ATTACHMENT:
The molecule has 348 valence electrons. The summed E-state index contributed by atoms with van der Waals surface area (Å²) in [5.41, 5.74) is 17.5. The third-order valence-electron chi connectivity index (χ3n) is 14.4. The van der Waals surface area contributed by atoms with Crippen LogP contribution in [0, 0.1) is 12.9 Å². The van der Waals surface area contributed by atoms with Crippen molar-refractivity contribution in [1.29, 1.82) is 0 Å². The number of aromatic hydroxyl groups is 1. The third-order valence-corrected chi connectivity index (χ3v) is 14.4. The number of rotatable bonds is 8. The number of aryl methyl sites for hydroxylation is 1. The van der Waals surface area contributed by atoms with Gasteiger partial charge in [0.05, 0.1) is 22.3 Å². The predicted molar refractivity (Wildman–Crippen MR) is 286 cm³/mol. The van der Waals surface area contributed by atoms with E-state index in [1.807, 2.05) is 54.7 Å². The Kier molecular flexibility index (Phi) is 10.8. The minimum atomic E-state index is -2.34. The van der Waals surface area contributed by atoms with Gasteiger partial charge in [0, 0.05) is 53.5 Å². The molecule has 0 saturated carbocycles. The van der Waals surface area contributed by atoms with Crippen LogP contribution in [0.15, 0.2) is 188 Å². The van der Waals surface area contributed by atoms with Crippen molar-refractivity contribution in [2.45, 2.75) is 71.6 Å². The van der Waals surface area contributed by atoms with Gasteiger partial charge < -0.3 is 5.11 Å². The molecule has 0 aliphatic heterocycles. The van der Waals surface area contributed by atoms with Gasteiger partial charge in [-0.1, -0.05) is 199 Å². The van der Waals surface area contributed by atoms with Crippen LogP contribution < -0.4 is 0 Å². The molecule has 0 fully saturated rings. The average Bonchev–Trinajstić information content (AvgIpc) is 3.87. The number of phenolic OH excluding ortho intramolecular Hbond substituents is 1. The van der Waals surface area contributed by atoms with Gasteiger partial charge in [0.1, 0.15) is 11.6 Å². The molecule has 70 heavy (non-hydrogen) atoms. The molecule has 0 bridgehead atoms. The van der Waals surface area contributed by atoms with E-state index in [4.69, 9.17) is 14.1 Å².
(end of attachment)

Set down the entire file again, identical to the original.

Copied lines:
The molecule has 348 valence electrons. The summed E-state index contributed by atoms with van der Waals surface area (Å²) in [5.41, 5.74) is 17.5. The third-order valence-electron chi connectivity index (χ3n) is 14.4. The van der Waals surface area contributed by atoms with Crippen LogP contribution in [0, 0.1) is 12.9 Å². The van der Waals surface area contributed by atoms with Crippen molar-refractivity contribution in [1.29, 1.82) is 0 Å². The number of aromatic hydroxyl groups is 1. The third-order valence-corrected chi connectivity index (χ3v) is 14.4. The number of rotatable bonds is 8. The number of aryl methyl sites for hydroxylation is 1. The van der Waals surface area contributed by atoms with Gasteiger partial charge in [0.05, 0.1) is 22.3 Å². The predicted molar refractivity (Wildman–Crippen MR) is 286 cm³/mol. The van der Waals surface area contributed by atoms with E-state index in [1.807, 2.05) is 54.7 Å². The Kier molecular flexibility index (Phi) is 10.8. The minimum atomic E-state index is -2.34. The van der Waals surface area contributed by atoms with Gasteiger partial charge in [0, 0.05) is 53.5 Å². The molecule has 0 saturated carbocycles. The van der Waals surface area contributed by atoms with Crippen LogP contribution in [0.15, 0.2) is 188 Å². The van der Waals surface area contributed by atoms with Crippen molar-refractivity contribution in [2.45, 2.75) is 71.6 Å². The van der Waals surface area contributed by atoms with Gasteiger partial charge < -0.3 is 5.11 Å². The molecule has 0 aliphatic heterocycles. The van der Waals surface area contributed by atoms with Gasteiger partial charge in [-0.1, -0.05) is 199 Å². The van der Waals surface area contributed by atoms with Crippen LogP contribution < -0.4 is 0 Å². The molecule has 0 fully saturated rings. The average Bonchev–Trinajstić information content (AvgIpc) is 3.87. The number of phenolic OH excluding ortho intramolecular Hbond substituents is 1. The van der Waals surface area contributed by atoms with Gasteiger partial charge in [0.1, 0.15) is 11.6 Å². The molecule has 70 heavy (non-hydrogen) atoms. The molecule has 0 bridgehead atoms. The van der Waals surface area contributed by atoms with E-state index in [4.69, 9.17) is 14.1 Å².